Massachusetts forwards its goal to reach net zero in 2050 with the Knox Solar + Storage project

The Acton Water District in Acton, Massachusetts, added 1.5 MW of solar and 2 MWh of battery storage to its clean energy portfolio. The project supplies energy to the Water District’s microfiltration treatment plant, its largest electrical load, allowing it to benefit from discounted clean power and system lease revenues.

The Knox Solar + Storage system generates an estimated 1,872 MWh of clean energy annually, enough to power nearly 200 Massachusetts homes for one year and offset the carbon dioxide equivalent of burning more than 700 tons of coal in one year. It also furthers Massachusetts’ goals for a clean energy future and helps fulfill the state’s Renewable Energy Portfolio Standard.

“Producing clean water is energy intensive and the ability to utilize clean energy is immensely beneficial,” said Matthew Mostoller, District Manager, Acton Water District. “That’s why we’re delighted to announce our latest solar project. EDF Renewables and Standard Solar have been wonderful partners for us as we decarbonize our operations and begin to reap the benefits of our solar + storage installations.”

Standard Solar acquired the project from developer EDF Renewables North America and will be the long-term owner. The Knox Solar + Storage is the second renewables installation Standard Solar owns and operates for the Acton Water District. The first is the 4.7 MW solar and 4 MWh storage Lawsbrook Project, also developed by EDF Renewables.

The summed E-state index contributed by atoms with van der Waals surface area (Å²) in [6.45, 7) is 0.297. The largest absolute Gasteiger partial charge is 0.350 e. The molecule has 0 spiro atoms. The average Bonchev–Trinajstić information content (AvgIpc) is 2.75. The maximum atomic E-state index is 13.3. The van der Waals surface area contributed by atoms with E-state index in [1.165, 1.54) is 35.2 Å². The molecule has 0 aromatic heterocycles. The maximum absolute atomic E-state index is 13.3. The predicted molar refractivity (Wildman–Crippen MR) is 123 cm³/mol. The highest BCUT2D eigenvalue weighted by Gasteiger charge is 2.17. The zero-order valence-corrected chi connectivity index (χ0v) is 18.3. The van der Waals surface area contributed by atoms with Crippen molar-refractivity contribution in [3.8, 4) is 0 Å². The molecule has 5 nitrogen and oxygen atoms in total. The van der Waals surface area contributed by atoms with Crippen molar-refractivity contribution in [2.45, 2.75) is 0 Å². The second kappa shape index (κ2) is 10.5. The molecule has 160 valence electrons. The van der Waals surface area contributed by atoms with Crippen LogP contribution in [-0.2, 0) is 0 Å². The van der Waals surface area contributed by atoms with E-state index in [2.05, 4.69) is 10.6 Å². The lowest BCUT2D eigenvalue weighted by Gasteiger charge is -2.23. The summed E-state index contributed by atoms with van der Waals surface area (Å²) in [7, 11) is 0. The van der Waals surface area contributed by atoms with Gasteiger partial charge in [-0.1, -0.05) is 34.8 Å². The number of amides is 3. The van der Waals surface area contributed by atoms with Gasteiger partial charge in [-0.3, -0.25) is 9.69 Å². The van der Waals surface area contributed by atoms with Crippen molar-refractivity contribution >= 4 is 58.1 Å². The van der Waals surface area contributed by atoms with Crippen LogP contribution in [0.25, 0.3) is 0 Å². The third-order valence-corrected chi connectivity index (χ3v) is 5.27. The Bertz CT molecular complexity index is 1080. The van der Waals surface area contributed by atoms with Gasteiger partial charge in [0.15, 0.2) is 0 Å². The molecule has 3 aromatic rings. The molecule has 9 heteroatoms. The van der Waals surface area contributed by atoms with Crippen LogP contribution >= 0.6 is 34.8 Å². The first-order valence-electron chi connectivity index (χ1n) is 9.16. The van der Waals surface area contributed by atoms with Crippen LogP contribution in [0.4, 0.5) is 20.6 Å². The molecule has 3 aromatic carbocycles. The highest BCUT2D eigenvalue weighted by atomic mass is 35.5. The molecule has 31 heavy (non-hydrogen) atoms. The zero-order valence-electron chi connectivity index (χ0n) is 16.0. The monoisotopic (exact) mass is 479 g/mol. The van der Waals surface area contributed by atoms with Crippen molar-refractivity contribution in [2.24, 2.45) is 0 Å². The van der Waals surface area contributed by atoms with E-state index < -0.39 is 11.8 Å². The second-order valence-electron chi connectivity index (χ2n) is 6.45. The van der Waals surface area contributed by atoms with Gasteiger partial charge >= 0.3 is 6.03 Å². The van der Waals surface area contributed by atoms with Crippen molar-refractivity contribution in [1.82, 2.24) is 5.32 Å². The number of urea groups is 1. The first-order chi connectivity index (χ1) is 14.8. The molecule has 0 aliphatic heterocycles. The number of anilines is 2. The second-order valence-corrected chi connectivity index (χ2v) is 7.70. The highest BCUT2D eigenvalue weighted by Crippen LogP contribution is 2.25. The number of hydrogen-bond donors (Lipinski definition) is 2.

“We’re proud to continue our partnerships with EDF Renewables and the Acton Water District to accelerate solar + storage deployment in Massachusetts,” said Eric Partyka, Director of Business Development, Standard Solar. “The Knox project is the latest in a series that demonstrates our continued growth in Massachusetts and around the U.S. We look forward to adding many more projects like this one that help save energy costs and meet sustainability goals in 2023 and beyond.”

Like the Lawsbrook Project, the Knox system was constructed on land owned by the Acton Water District, previously disturbed from gravel extraction and part of the W.R. Grace Superfund Site.

“EDF Renewables is proud to deliver a second project to the Acton Water District in support of their ambitious clean energy goals while also reducing costs,” said Peter Bay, VP, Project Development for EDF Renewables. “Beyond the significant economic benefits the project will bring to the District, it embodies the intentions of Massachusetts’ SMART Program as it’s located on a superfund site while interconnecting directly to the South Acton Water Treatment Plant. We appreciate the collaborative partnership with Standard Solar and the Acton Water District and look forward to future opportunities.”